The four top natural gas producing states in the Lower 48 states — Texas, Oklahoma, Louisiana and Wyoming — are collecting severance taxes on their dry gas of between 14.7 and 18.5 cents/Mcf based on recent gas prices, according to a review of regulations and taxes by Washington, DC-based Resources for the Future’s Center for Energy Economics and Policy (CEEP).
The rates translate to 7.5% (18.45 cents/Mcf) in Texas; 7% (17.22 cents/Mcf) in Oklahoma, 6.7% (16.4 cents/Mcf) in Louisiana, and 6% in Wyoming (14.76). New Mexico, another state with annual production counted in the Tcfs, collects a severance tax of 9.23 cents/Mcf at a rate of 3.75%.
Since some states levy their severance tax in fixed dollar amounts and some in percentages, the CEEP survey calculated the state severance tax rates both ways, converting percentages to cents/Mcf based on a gas price of $2.46 cents/Mcf.
The severance tax calculation is one part of an overall “Review of Shale Gas Regulations by State” in which CEEP also examined the scope of state regulations in 31 states “that have significant shale gas reserves or where industry shows interest in shale gas development.”
Regarding the disclosure of fluids used in hydraulic fracturing (fracking) the survey found that about half of the states (14), including all those with significant shale production, require disclosure of fluids used in fracking. Another 13 states do not have disclosure rules; two states are considering rules and the study was unable to classify California and Utah.
In the Southwest, the states with required disclosure are Texas, Oklahoma, Louisiana, Wyoming, New Mexico, Colorado, Montana, North Dakota and Arkansas. In the Northeast, Pennsylvania, Ohio, West Virginia, Maryland, and Michigan require fracking fluid disclosure. New York and Illinois have proposed disclosure rules. The study by CEEP, an independent researcher of issues involving the environment and natural resources, found the disclosure rules vary as to volume and concentration measurements.
On severance taxes, CEEP estimated the national average at 11 cents/Mcf.
Registering in the middle close to the average, at about 5% or about 12 cents/Mcf, were mid-range volume producers Colorado, Utah, Kentucky, West Virginia, Arkansas and Michigan. Pennsylvania collects a 5% “impact fee.”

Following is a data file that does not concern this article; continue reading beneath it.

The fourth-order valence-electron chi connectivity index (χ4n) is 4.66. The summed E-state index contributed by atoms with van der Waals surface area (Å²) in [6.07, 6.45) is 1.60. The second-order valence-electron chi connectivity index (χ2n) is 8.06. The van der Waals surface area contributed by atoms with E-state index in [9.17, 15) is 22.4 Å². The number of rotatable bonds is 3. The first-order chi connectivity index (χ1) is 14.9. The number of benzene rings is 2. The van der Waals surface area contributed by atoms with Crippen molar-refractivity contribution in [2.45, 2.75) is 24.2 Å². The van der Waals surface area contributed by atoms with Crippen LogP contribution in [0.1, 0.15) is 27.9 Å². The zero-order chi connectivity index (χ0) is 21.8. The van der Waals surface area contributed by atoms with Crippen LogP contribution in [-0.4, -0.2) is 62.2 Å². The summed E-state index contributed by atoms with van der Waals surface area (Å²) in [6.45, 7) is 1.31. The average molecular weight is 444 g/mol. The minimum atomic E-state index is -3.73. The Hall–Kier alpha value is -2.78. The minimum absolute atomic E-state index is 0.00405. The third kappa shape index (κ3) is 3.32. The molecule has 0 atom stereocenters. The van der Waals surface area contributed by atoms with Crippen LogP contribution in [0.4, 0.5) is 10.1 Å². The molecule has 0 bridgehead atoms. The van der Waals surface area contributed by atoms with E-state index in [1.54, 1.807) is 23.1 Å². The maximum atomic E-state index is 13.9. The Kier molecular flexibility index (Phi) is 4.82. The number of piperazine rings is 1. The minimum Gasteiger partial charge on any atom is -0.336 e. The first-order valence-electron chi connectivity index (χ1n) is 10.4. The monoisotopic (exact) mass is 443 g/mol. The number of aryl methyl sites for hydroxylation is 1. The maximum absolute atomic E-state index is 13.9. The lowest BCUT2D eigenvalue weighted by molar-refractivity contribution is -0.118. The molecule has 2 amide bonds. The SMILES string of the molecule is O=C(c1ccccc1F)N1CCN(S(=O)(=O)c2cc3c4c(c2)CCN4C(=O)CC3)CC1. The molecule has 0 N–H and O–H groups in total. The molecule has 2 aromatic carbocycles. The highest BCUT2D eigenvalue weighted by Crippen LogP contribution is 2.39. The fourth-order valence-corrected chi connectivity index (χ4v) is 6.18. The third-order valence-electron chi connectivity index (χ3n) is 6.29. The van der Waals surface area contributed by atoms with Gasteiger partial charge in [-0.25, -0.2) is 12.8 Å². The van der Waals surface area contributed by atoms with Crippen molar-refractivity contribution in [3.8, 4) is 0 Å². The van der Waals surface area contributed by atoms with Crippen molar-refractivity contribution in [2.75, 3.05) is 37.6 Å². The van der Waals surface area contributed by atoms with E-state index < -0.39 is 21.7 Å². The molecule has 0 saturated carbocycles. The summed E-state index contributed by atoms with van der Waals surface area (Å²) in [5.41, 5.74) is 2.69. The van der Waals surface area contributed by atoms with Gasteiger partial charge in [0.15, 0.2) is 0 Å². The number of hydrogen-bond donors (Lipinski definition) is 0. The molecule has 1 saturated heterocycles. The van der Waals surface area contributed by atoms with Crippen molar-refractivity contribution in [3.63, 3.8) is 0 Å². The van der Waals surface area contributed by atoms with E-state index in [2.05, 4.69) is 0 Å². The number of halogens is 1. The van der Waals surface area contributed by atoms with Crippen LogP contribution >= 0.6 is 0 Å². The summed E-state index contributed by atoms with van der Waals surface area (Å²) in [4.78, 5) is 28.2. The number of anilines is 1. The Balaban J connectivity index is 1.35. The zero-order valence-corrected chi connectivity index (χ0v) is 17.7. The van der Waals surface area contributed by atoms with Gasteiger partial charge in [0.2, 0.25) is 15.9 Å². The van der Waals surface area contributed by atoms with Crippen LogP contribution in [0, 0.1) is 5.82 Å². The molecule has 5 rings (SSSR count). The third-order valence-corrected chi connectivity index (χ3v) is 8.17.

Among the states with less production, Montana currently is levying the highest severance tax on producers at 22.14 cents/Mcf (9%). It is closely followed by Kansas and Alabama, both with severance tax rates of 19.68 cents/Mcf, or 8% of the value of the gas extracted, and Mississippi with a tax of 14.76 cents/Mcf or 6%.
Ohio, which potentially could see increased production from the Utica Shale, now collects 2.5 cents/Mcf (1%). Other states included in the review with minimal production had rates at around 1%, except for Maryland, which allows individual counties to set the rate.
In calculating the severance tax, some states use a hybrid approach in which the percentage tax varies among different levels based on the gas price, CEEP noted. Rates may also vary based on production, well vintage or other factors.
“For example, in Montana, the tax rate is 0.5% for the first 18 months of a well’s operation (compared to 9% thereafter). In Utah, if the price of gas is below $1.51/Mcf, the tax rate is 3%, and in Colorado the tax rate is set based on total net gross income, with the lowest rate (2%) pertaining to total net gross income less than $25,000 and the highest (5%) pertaining to total net gross income greater than or equal to $300,000.
“Some states (such as Maryland and Virginia) leave the question of severance taxes to local governments, though Maryland is debating a 4.5% statewide severance tax, which would be imposed on top of any local taxes. Virginia limits local severance taxes to 1%,” the analysis said.
“Several states offer incentive programs that can reduce severance tax burdens. Louisiana, for instance, offers discounts for ‘incapable’ wells; Montana offers a decreased rate for ‘nonworking interests.’ Oklahoma lowers the tax according to the price of gas at market; and Texas can lower taxes for high-cost wells and inactive wells,” the report noted.
“Because the current gas price is low by historical standards, one would expect those states with percentage taxes to have relatively low taxes in dollar terms compared to the other states. But this is not the case — the average per-Mcf tax in percentage-tax states is more than 1.5 cents/Mcf greater than the national average,” CEEP said.
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